Korean food goes underground
If you’re navigationally inept (cough, LeChuck, cough), then you may not want to wander too far from Tube stations and familiar landmarks to fill your belly. If that’s the case, then Asadal may be just the ticket – this Korean restaurant is located literally right next door to Holborn Tube station. It’s literally underground too, so you’d better not be fond of sunlight and singing birds.
Joining me for a night of Korean noms was Baron Greenback who wasn’t impressed with what he thought was slightly retro decor, although I thought that was slightly harsh. The dimly lit, wood panelled decor may not be especially original, but it is attractive. The service left something to be desired though – our waiters varied from brusque to morose and sullen. At the time of writing, Asadal is one of only three restaurants where I’ve been asked to stop taking photos. As you can tell, I politely disregarded that request.
I am almost physically incapable of eating in a Korean restaurant without slurping up kimchee. Asadal’s version of this classic pickled cabbage dish was more garlicky than numbingly spicy though. I prefer numbingly spicy, but Baron Greenback prefers inoffensively bland so he stayed away from the stuff entirely.
I couldn’t tempt Baron Greenback with any yuk hwae either. This dish of raw beef is superficially similar to steak tartare, but the strands of beef are thinner and more separated from each other. There aren’t any capers or raw eggs either. Instead you get a salty dressing and sweet julienned pears which contrasted nicely with each other. Annoyingly, the excessively chilled beef didn’t have much flavour or character. Disappointing.
I finally managed to convince Greenback to taste some of the pa jeon, a seafood-filled pancake, even though he’s not usually fond of seafood. The pancakes were a bit doughy and chewy, but dunking them in the soy dipping sauce made them more palatable. There was a minimal amount of oysters, mussels, squid and prawns though and what little seafood was present was far too greasy. I wasn’t expecting an overflowing abundance of seafood in a £9 dish, but the quality of what was there left me underwhelmed.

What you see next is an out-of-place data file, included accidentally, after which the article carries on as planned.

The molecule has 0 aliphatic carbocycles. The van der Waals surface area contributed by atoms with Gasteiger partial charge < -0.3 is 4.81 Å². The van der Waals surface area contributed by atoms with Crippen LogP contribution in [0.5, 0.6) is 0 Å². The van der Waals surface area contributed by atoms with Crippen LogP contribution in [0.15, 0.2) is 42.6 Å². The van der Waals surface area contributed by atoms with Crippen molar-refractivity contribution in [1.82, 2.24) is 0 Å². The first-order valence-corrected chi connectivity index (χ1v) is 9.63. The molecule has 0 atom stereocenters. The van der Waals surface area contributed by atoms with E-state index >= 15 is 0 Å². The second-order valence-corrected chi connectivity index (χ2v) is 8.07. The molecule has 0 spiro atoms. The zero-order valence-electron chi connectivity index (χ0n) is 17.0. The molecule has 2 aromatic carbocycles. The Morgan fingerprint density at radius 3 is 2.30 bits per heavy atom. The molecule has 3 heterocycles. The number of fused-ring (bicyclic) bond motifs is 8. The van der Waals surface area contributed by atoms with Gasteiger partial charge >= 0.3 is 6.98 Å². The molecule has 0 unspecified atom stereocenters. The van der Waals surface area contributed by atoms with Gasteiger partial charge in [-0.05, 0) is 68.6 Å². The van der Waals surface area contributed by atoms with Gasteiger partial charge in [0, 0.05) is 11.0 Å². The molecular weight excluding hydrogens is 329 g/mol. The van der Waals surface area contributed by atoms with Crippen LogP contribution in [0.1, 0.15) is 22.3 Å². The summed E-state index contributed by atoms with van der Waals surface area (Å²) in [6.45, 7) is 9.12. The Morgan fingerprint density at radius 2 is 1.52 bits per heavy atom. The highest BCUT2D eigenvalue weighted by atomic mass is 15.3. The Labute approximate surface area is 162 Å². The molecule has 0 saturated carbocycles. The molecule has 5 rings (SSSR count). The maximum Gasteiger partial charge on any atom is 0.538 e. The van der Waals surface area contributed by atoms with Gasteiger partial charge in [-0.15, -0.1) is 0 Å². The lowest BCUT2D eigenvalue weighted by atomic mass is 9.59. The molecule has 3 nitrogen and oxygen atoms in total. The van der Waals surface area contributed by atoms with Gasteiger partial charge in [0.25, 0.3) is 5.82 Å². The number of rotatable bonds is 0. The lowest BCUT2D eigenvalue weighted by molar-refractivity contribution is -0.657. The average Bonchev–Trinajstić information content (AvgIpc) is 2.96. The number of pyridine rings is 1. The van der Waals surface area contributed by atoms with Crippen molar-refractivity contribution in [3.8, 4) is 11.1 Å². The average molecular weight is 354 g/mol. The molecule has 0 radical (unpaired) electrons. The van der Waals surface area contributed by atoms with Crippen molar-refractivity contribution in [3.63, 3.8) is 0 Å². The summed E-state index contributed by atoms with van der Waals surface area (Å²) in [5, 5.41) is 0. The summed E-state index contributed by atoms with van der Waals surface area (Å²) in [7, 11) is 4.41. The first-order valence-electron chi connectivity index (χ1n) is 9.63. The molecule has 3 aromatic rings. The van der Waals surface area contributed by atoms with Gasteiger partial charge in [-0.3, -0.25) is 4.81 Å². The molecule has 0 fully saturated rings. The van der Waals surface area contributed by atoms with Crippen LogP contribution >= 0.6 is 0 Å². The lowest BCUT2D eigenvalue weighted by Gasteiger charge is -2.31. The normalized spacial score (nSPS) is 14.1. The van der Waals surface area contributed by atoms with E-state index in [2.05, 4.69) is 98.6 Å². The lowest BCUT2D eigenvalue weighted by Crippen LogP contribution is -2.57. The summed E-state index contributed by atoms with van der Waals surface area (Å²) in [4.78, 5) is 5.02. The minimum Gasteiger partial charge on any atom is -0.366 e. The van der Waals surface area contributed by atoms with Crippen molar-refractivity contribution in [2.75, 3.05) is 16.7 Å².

We both tucked into the fried tofu which had a crisp and doughy exterior, but a soft and quivering interior. Simple but pleasing.
There are certain words that jump out at me from a menu and four of them are ‘whole stuffed baby chicken’. It’s not a roast though – the chicken is stuffed with rice, dates, ginseng, chestnuts and garlic and then boiled in broth. The whole chicken gives the broth a very hearty, bold and meaty taste, but it has more to it than that though. It has a subtle sweetness courtesy of the dates, while the chestnuts and the garlic gives it a sharp edge that slowly emerges and becomes stronger the more you eat. Having said that, it would work better in a smaller portion – the taste isn’t quite layered and interesting enough for such a big portion to maintain my interest. Still worth a taste though.
Asadal’s big thing is Korean-style barbecue, although don’t expect any charcoal embers – a gas-fuelled grill is set into the centre of most tables. Neither gas nor charcoal would improve the pork belly though – it’s not fatty enough and half the taste of good pork belly comes from sumptuous streaks of tenderised, melted fat. It was livened up somewhat by the dipping sauces – the slightly spicy bean-based sauce was my favourite.
The beef short rib was far better – the tender and moist strips of marinated meat were tangy, especially when dipped in that spicy bean sauce.
Baron Greenback wasn’t in the mood for dessert, but I was. The bean snowball sounds like a viciously icy projectile constructed by mean children, but it’s actually a dessert of fruit and red bean paste mixed into ice. The use of what I strongly suspect was canned fruit left me unimpressed to say the least, but the dish was saved by the red bean paste which was a surprise as I was expecting to dislike that part. It added an addictive malt-like taste to the dish. Still, canned fruit? Really?
Although Baron Greenback isn’t a teetotaler like me, he doesn’t imbibe much alcohol either and was content to sip on the cinnamon punch. Although quite watery, it is very pungent and does have the distinct taste of cinnamon.
The watery rice punch was quite peculiar too, resembling a cross between soya milk and calpico, a watery and mildly acidic Japanese milk drink. It was peculiar in a good way though and was quite refreshing.
For a restaurant that’s been going since 2005, Asadal has either fallen into a funk or really needs to get a handle on consistency – the food veered from underwhelming to heartily satisfying and navigating the large menu to find the latter could be daunting for Korean food novices.
In short, the menu is need of a revamp to get rid of the duff dishes and the service needs to be given with a smile (a Glasgow smile would do in a pinch). Unless the nearby Kimchee right around the corner is full (or if you can’t bring yourself to walk such an epic distance, cough, Kangaroo Face, cough), there are few reasons to visit Asadal until they get their house in order.
Address: 227 High Holborn, London, WC1V 7DA
Phone: 0207 430 9006
Opening Hours: Monday-Saturday noon-15.00 and 18.00-23.00. Sunday 18.00-22.30.
Reservations: highly recommended.
Total cost for one person including soft drinks shared between two people: £42 approx.
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